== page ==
|Lecture:||MW 11AM-12:15PM @ SENSQ 5502|
Nicholas Farnan (nlf4 [at] pitt.edu)
Office: 6313 SENSQ
MW 9:30-10:45; TH 11AM-12PM
The schedule for advanced topic presentations will be as follows:
|9-26||As a note, lesson 1 of LazyFoo's SDL2.0 tutorials (01_hello_SDL) covers installation of SDL2.0 on Linux/Mac/Windows. The MinGW-based Windows approach would allow for the closest mirror to the SDL examples I've posted to the examples repository.|
The second management week evaluation will be Wed. 9-26.
For the second managment week, each team should add the following to their repository:
As we are wrapping up the game pitch presentations, you will need to form teams to work on the term projects.
The class will need to divide into 3 teams of 10 and 1 team of 11.
You can use the class-wide Slack to look for additional team members or to find yourself a team outside of class.
The first "management week" evaluation will be Wed. 9-19. To prepare for this, each team should email me as soon as possible to state which student will take on the first managment role, and to provide a link to their project repository on GitHub.
For the first management week evaluation, I will need to see the following in each Team's project repository:
|8-29||Be sure to have a 2 minute game pitch prepared for class on 9-10. You should be sure to mention 3 advanced topic ideas for your game, each requiring extended study in some topic that could be presented in a 15xx or 16xx CS course.|
Welcome to CS 1666!
Class web site is up. Please look over the Course Information and Policies.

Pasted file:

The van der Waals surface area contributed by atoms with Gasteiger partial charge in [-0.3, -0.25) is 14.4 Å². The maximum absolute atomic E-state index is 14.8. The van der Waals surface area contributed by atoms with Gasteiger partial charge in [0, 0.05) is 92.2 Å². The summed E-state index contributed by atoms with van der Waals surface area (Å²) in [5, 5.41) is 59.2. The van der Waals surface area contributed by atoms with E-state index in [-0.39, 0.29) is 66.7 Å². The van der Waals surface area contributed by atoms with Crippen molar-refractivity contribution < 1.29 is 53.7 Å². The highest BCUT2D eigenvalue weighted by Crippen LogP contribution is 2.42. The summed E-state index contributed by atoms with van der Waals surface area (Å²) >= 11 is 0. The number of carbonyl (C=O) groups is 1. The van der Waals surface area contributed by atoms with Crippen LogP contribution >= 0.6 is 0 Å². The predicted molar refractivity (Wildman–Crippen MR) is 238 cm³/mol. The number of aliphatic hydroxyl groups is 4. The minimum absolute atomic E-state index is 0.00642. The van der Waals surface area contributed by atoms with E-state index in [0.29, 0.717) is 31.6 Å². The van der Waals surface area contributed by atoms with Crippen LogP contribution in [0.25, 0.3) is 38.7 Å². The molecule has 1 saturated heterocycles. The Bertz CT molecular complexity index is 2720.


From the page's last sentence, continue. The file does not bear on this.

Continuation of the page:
|8-27||The midterm will be held in class on Wednesday Oct 10th.|
All example code for the term will be posted to the following repository:
Introduction to the course
Goals of the course
Video game design examples
Miyamoto on World 1-1
|1||Programming in C++||slides|
Lazy Foo's SDL2 Tutorials
Lazy Foo 1, 2, 5, 6, 7
Lazy Foo 3, 4, 18, 26
Lazy Foo 27, 28, 29
Lazy Foo 11, 14, 30, 31
Recommended C++ Books:
The C++ Programming Language
By Bjarne Stroustrup
By Stanley B. Lippman, Josée Lajoie, and Barbara E. Moo
A Tour of C++
By Bjarne Stroustrup
|Advanced topic presentation||25%|
- Programming in C++
- Event-driven programming
- 2D computer graphics
- Basic motion
- Collision detection
- Scrolling and tiling
- Drawing frames, frame rates, and time
- Parallel processing
- Basic AI
- Networked game server design
The instructor and TA will periodically post announcements to the course website. It is every student's responsibility to regularly monitor these announcements. The instructor and TA will periodically email enrolled students with announcements. Students must check their Pitt email at least once per day to ensure these announcements are received. When contacting the course staff via email, messages must be addressed to (or CC) both the instructor and the TA. Email subject should be prefaced with the appropriate prefix (e.g., "[CS15XX]").
All assignment submissions must be the sole work of each individual student. Students may not read or copy another student's solutions or share their own solutions with other students. Students may not review solutions from students who have taken the course in previous years. Submissions that are substantively similar will be considered cheating by all students involved, and as such, students must be mindful not to post their code publicly. The use of books and online resources is allowed, but must be credited in submissions, and material may not be copied verbatim. Any use of electronics or other resources during an examination will be considered cheating.
Cheating in this course will result in a grade of F for the course and may be subject to further disciplinary action.
Students are encouraged to attend all lectures, which frequently include material that is not directly taken from the text. If a student misses a lecture, he/she is still responsible for the material covered and is advised to copy the notes from a classmate.